A New Sectarianism is Reshaping the Arab World

Across the Arab world, terrifying sectarian dynamics are starting to
emerge, essentially pitting Arab Sunnis versus all religious
minorities. The elements of this have been obvious for quite a while,
but the pattern has become so pronounced and almost pervasive that it
demands to be recognized no matter how frightening the prospects.

Throughout the region, political forces are lining up time and again
along this extremely dangerous binary divide. For instance, the
ecumenism of the Egyptian revolution has given way to the most
gruesome sectarian violence between the military and Islamist mobs on
the one hand and Coptic protesters on the other hand. This was
particularly evident over the weekend, with deadly clashes and
sectarian incitement raging throughout Cairo.

The Syrian regime has done its best to cast the uprising in that
country in a sectarian light, with a disturbing degree of success.
Regional support for Bashar al-Assad’s Alawite-minority rule is now
almost entirely restricted to non-Sunni Arabs (as well as Iran),
including Lebanon’s Hezbollah, the Shia-led Iraqi government, Shia
parliamentarians and activists in Kuwait and other Gulf States, and a
significant number of Christians in Lebanon and Syria.

By contrast, Assad’s alliance with Hamas, the Palestinian branch of
the Muslim Brotherhood, has collapsed largely along sectarian lines.
Support for Assad among Arab Sunnis has dropped to virtually zero,
including all Sunni-dominated governments. Support for his rule has
also further exacerbated the already deeply-damaged reputation of
Hezbollah among Arab Sunnis.

The Sunni Arab world, meanwhile, has been largely silent about the
campaign of relentless persecution and repression against the Shia
majority in Bahrain, implicitly backing the oppressive rule of the
Sunni-minority royal family.

Sectarian tensions simmer in Kuwait but are held at bay by the
country’s wealth and small population. In Saudi Arabia, however, they
have been bubbling away for months, particularly in the country’s
oil-rich eastern provinces. Last week they boiled over in Al-Awamiyah,
as Shia rioters were fired on by security forces. Saudi spokespersons
dismissed the incident as “nonsectarian” and merely criminal in
nature, but immediately undermined their arguments by blaming Iran for
the unrest.

The narrative of the last few years of the previous decade—the
“culture of resistance” (which supposedly included both Sunni and Shia
Islamists and some Arab nationalists) versus the “culture of
accommodation” (a term of abuse for all moderate or pro-Western forces
in the Arab world)—has been completely subsumed by this emerging
sectarian narrative.

It will be rightly objected that this scattershot analysis is
superficial, and that in each society there are many detailed and
specific forces at play, particularly in countries as diverse as
Lebanon or Iraq. It will further be observed that there are many
exceptions to this pattern, such as the role of imprisoned Sunni
social democrat Ibrahim Sharif in Bahrain or the presence of
Christians, Alawites and others in the Syrian opposition.

It is absolutely true that when you look at individual groves, there
are many details that do not correspond to this narrative or dynamic;
but it’s also plainly the new shape the broader forest is taking. I’ve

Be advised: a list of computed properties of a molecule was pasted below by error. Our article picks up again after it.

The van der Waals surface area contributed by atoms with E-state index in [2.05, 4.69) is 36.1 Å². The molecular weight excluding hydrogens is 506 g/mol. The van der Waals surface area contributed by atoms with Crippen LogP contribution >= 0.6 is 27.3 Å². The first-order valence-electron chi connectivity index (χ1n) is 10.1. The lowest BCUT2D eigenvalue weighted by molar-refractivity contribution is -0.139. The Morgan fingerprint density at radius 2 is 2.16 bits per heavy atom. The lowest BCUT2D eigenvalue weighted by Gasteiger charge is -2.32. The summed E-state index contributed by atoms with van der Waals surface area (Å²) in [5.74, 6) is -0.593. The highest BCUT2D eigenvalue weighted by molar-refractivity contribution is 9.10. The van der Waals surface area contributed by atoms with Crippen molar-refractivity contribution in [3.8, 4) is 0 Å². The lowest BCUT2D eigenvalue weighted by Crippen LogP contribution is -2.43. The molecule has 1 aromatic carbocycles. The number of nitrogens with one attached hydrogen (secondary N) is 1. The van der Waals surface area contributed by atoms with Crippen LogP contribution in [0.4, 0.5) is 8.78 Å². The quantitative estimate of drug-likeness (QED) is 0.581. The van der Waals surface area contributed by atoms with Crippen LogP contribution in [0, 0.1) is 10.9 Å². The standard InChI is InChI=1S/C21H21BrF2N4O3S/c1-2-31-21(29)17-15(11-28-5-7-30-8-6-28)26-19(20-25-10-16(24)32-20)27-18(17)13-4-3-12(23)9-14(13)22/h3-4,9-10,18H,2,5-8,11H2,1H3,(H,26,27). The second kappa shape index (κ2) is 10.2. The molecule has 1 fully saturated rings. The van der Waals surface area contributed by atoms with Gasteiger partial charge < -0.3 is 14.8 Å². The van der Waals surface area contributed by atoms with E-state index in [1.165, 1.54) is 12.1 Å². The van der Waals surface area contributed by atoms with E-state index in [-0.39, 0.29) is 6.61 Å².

been watching this pattern emerge for a long time without being
willing to clearly identify it in writing, both because there are so
many details that complicate, and even contradict, such a reading, and
in hope that other dynamics would prevent a regional sectarian divide
from becoming definitive.

I now think it’s impossible to deny that the single most important
factor shaping the Arab regional dynamic is a sectarian divide, not
between Sunnis and Shia, but between Sunnis and everybody else. On the
sidelines are also significant divisions between Arabs and ethnic
minorities such as Kurds or Berbers, but it is the sectarian split
that is the real dividing line these days. This new sectarian
consciousness has greatly assisted the rise of Turkey as a regional
power, strongly aligned with Arab Sunnis, at least for the moment.

Iran is probably the biggest single loser in the regional realignment
so far, and the mainstay of many governments trying to blame unrest on
“foreign powers” (along with al Qaeda, Israel, the United States,
Saudi Arabia, Qatar and Turkey, depending on which government is
making excuses). However, an Arab world divided along sectarian lines
will continue to provide potential openings for Iran in Shia and other
non-Sunni areas, even where they have had little or no influence in
the past.

The emerging sectarian narrative threatens to rip apart many Arab
societies, and indeed the Arab world in general. More than military
dictatorships or violent organizations that may seek to exploit these
tensions, the illusions that Sunni Arabs across the region are seeking
to impose a new and repressive order on non-Sunni Arabs, or that
non-Sunni Arabs are subversive elements or disloyal agents of Iran or
other foreign powers, pose the gravest threat to a better future in
the Middle East.

These narratives are almost always implicit, but they are on the brink
of becoming hegemonic. Counter-narratives, based on deeds as well as
words, are more urgently needed than ever. If they wish to avoid it,
Arab political and religious leaders are going to have to move quickly
to prevent this stark sectarian divide from defining the regional
landscape into the future.